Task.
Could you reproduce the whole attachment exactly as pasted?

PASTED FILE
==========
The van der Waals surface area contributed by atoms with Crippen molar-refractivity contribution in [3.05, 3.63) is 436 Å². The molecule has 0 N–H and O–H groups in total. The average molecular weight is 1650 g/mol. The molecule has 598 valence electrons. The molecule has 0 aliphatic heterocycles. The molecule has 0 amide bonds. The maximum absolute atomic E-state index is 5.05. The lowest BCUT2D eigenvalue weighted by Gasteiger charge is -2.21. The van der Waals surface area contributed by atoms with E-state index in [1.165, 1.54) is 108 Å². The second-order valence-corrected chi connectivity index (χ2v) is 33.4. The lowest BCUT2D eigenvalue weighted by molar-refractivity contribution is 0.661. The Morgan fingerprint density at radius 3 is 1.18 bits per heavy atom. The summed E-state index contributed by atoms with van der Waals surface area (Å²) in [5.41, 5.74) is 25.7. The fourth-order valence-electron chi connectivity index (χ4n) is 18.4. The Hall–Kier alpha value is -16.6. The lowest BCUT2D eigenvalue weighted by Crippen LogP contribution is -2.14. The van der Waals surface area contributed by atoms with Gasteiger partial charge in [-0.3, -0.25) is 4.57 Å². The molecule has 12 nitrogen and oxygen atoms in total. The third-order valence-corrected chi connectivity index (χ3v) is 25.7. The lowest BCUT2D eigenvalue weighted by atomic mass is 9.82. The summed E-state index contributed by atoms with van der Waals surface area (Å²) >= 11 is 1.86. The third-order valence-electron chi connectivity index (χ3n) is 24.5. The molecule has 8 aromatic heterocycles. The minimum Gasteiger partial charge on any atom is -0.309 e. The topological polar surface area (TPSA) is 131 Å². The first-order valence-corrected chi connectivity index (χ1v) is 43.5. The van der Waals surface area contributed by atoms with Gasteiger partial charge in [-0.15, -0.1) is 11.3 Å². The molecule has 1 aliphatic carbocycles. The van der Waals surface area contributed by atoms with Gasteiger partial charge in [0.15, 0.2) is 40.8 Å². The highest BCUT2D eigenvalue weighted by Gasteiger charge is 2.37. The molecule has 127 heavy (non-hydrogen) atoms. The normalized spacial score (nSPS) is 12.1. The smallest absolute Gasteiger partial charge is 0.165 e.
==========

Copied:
The van der Waals surface area contributed by atoms with Crippen molar-refractivity contribution in [3.05, 3.63) is 436 Å². The molecule has 0 N–H and O–H groups in total. The average molecular weight is 1650 g/mol. The molecule has 598 valence electrons. The molecule has 0 aliphatic heterocycles. The molecule has 0 amide bonds. The maximum absolute atomic E-state index is 5.05. The lowest BCUT2D eigenvalue weighted by Gasteiger charge is -2.21. The van der Waals surface area contributed by atoms with E-state index in [1.165, 1.54) is 108 Å². The second-order valence-corrected chi connectivity index (χ2v) is 33.4. The lowest BCUT2D eigenvalue weighted by molar-refractivity contribution is 0.661. The Morgan fingerprint density at radius 3 is 1.18 bits per heavy atom. The summed E-state index contributed by atoms with van der Waals surface area (Å²) in [5.41, 5.74) is 25.7. The fourth-order valence-electron chi connectivity index (χ4n) is 18.4. The Hall–Kier alpha value is -16.6. The lowest BCUT2D eigenvalue weighted by Crippen LogP contribution is -2.14. The van der Waals surface area contributed by atoms with Gasteiger partial charge in [-0.3, -0.25) is 4.57 Å². The molecule has 12 nitrogen and oxygen atoms in total. The third-order valence-corrected chi connectivity index (χ3v) is 25.7. The lowest BCUT2D eigenvalue weighted by atomic mass is 9.82. The summed E-state index contributed by atoms with van der Waals surface area (Å²) >= 11 is 1.86. The third-order valence-electron chi connectivity index (χ3n) is 24.5. The molecule has 8 aromatic heterocycles. The minimum Gasteiger partial charge on any atom is -0.309 e. The topological polar surface area (TPSA) is 131 Å². The first-order valence-corrected chi connectivity index (χ1v) is 43.5. The van der Waals surface area contributed by atoms with Gasteiger partial charge in [-0.15, -0.1) is 11.3 Å². The molecule has 1 aliphatic carbocycles. The van der Waals surface area contributed by atoms with Gasteiger partial charge in [0.15, 0.2) is 40.8 Å². The highest BCUT2D eigenvalue weighted by Gasteiger charge is 2.37. The molecule has 127 heavy (non-hydrogen) atoms. The normalized spacial score (nSPS) is 12.1. The smallest absolute Gasteiger partial charge is 0.165 e.